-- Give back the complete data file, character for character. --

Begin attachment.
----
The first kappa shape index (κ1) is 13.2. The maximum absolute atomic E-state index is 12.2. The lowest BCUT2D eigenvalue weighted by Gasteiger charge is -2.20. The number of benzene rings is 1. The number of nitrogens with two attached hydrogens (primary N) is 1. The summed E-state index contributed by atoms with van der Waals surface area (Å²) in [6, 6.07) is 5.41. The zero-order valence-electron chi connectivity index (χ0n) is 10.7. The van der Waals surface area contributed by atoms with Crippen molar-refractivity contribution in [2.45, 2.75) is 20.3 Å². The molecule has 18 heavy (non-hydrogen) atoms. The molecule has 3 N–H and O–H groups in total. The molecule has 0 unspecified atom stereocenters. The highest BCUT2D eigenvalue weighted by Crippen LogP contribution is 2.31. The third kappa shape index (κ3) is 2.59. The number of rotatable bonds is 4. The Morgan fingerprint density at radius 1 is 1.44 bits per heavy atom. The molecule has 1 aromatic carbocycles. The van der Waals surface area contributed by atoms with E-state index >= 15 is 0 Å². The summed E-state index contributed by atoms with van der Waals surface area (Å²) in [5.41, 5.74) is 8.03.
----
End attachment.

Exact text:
The first kappa shape index (κ1) is 13.2. The maximum absolute atomic E-state index is 12.2. The lowest BCUT2D eigenvalue weighted by Gasteiger charge is -2.20. The number of benzene rings is 1. The number of nitrogens with two attached hydrogens (primary N) is 1. The summed E-state index contributed by atoms with van der Waals surface area (Å²) in [6, 6.07) is 5.41. The zero-order valence-electron chi connectivity index (χ0n) is 10.7. The van der Waals surface area contributed by atoms with Crippen molar-refractivity contribution in [2.45, 2.75) is 20.3 Å². The molecule has 18 heavy (non-hydrogen) atoms. The molecule has 3 N–H and O–H groups in total. The molecule has 0 unspecified atom stereocenters. The highest BCUT2D eigenvalue weighted by Crippen LogP contribution is 2.31. The third kappa shape index (κ3) is 2.59. The number of rotatable bonds is 4. The Morgan fingerprint density at radius 1 is 1.44 bits per heavy atom. The molecule has 1 aromatic carbocycles. The van der Waals surface area contributed by atoms with E-state index >= 15 is 0 Å². The summed E-state index contributed by atoms with van der Waals surface area (Å²) in [5.41, 5.74) is 8.03.